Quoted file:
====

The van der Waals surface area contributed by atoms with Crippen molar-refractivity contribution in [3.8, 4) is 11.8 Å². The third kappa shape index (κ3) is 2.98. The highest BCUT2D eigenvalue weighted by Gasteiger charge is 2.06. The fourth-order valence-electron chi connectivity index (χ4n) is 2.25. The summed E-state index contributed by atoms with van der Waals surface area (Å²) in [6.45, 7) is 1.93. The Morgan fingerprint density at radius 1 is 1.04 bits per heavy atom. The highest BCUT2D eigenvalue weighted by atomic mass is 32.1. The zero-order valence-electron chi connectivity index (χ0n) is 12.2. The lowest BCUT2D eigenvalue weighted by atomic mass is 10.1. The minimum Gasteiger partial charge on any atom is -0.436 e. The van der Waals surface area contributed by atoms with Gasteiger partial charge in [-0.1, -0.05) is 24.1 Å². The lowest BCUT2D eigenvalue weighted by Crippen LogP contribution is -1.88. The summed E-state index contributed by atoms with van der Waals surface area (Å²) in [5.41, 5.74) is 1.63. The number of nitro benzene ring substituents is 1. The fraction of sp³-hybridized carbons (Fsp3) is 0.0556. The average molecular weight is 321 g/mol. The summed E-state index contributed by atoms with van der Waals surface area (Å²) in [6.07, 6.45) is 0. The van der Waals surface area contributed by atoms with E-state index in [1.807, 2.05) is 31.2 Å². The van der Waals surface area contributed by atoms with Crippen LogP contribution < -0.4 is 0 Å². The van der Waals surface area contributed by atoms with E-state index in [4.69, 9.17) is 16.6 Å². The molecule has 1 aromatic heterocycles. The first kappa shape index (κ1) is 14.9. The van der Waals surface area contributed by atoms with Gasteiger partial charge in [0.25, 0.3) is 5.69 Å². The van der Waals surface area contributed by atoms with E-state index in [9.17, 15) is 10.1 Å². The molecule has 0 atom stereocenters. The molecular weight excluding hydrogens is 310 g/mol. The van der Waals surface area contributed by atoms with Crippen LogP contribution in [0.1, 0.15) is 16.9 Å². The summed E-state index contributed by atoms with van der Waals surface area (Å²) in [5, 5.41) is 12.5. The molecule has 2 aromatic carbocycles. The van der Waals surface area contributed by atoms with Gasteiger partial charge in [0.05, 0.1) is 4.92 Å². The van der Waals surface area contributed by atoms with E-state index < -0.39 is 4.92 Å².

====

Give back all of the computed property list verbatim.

The van der Waals surface area contributed by atoms with Crippen molar-refractivity contribution in [3.8, 4) is 11.8 Å². The third kappa shape index (κ3) is 2.98. The highest BCUT2D eigenvalue weighted by Gasteiger charge is 2.06. The fourth-order valence-electron chi connectivity index (χ4n) is 2.25. The summed E-state index contributed by atoms with van der Waals surface area (Å²) in [6.45, 7) is 1.93. The Morgan fingerprint density at radius 1 is 1.04 bits per heavy atom. The highest BCUT2D eigenvalue weighted by atomic mass is 32.1. The zero-order valence-electron chi connectivity index (χ0n) is 12.2. The lowest BCUT2D eigenvalue weighted by atomic mass is 10.1. The minimum Gasteiger partial charge on any atom is -0.436 e. The van der Waals surface area contributed by atoms with Gasteiger partial charge in [-0.1, -0.05) is 24.1 Å². The lowest BCUT2D eigenvalue weighted by Crippen LogP contribution is -1.88. The summed E-state index contributed by atoms with van der Waals surface area (Å²) in [5.41, 5.74) is 1.63. The number of nitro benzene ring substituents is 1. The fraction of sp³-hybridized carbons (Fsp3) is 0.0556. The average molecular weight is 321 g/mol. The summed E-state index contributed by atoms with van der Waals surface area (Å²) in [6.07, 6.45) is 0. The van der Waals surface area contributed by atoms with E-state index in [1.807, 2.05) is 31.2 Å². The van der Waals surface area contributed by atoms with Crippen LogP contribution < -0.4 is 0 Å². The van der Waals surface area contributed by atoms with E-state index in [4.69, 9.17) is 16.6 Å². The molecule has 1 aromatic heterocycles. The first kappa shape index (κ1) is 14.9. The van der Waals surface area contributed by atoms with Gasteiger partial charge in [0.25, 0.3) is 5.69 Å². The van der Waals surface area contributed by atoms with E-state index in [9.17, 15) is 10.1 Å². The molecule has 0 atom stereocenters. The molecular weight excluding hydrogens is 310 g/mol. The van der Waals surface area contributed by atoms with Crippen LogP contribution in [0.1, 0.15) is 16.9 Å². The summed E-state index contributed by atoms with van der Waals surface area (Å²) in [5, 5.41) is 12.5. The molecule has 2 aromatic carbocycles. The van der Waals surface area contributed by atoms with Gasteiger partial charge in [0.05, 0.1) is 4.92 Å². The van der Waals surface area contributed by atoms with E-state index < -0.39 is 4.92 Å².